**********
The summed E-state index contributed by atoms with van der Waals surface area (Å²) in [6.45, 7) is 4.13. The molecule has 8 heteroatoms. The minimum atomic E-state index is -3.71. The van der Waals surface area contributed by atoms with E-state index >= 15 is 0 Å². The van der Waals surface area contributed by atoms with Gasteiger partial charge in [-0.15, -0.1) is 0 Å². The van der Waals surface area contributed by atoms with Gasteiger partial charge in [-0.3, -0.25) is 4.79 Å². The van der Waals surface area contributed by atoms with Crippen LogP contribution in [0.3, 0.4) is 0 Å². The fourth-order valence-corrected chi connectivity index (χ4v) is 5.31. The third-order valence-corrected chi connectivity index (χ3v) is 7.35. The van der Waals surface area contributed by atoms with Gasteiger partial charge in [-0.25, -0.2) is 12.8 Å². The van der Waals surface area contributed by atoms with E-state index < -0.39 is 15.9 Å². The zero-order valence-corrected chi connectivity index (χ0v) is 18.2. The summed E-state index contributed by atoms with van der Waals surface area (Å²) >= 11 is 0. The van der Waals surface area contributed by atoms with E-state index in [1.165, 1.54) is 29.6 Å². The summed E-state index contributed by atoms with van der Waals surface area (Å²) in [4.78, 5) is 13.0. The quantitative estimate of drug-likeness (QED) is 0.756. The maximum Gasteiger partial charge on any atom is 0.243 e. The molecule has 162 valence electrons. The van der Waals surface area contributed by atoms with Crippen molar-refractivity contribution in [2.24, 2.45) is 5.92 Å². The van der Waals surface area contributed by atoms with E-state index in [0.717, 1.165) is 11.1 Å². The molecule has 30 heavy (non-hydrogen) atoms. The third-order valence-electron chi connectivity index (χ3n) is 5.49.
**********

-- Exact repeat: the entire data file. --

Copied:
The summed E-state index contributed by atoms with van der Waals surface area (Å²) in [6.45, 7) is 4.13. The molecule has 8 heteroatoms. The minimum atomic E-state index is -3.71. The van der Waals surface area contributed by atoms with E-state index >= 15 is 0 Å². The van der Waals surface area contributed by atoms with Gasteiger partial charge in [-0.15, -0.1) is 0 Å². The van der Waals surface area contributed by atoms with Gasteiger partial charge in [-0.3, -0.25) is 4.79 Å². The van der Waals surface area contributed by atoms with Crippen LogP contribution in [0.3, 0.4) is 0 Å². The fourth-order valence-corrected chi connectivity index (χ4v) is 5.31. The third-order valence-corrected chi connectivity index (χ3v) is 7.35. The van der Waals surface area contributed by atoms with Gasteiger partial charge in [-0.25, -0.2) is 12.8 Å². The van der Waals surface area contributed by atoms with E-state index < -0.39 is 15.9 Å². The zero-order valence-corrected chi connectivity index (χ0v) is 18.2. The summed E-state index contributed by atoms with van der Waals surface area (Å²) >= 11 is 0. The van der Waals surface area contributed by atoms with E-state index in [1.165, 1.54) is 29.6 Å². The summed E-state index contributed by atoms with van der Waals surface area (Å²) in [4.78, 5) is 13.0. The quantitative estimate of drug-likeness (QED) is 0.756. The maximum Gasteiger partial charge on any atom is 0.243 e. The molecule has 162 valence electrons. The van der Waals surface area contributed by atoms with Crippen molar-refractivity contribution in [2.24, 2.45) is 5.92 Å². The van der Waals surface area contributed by atoms with E-state index in [0.717, 1.165) is 11.1 Å². The molecule has 30 heavy (non-hydrogen) atoms. The third-order valence-electron chi connectivity index (χ3n) is 5.49.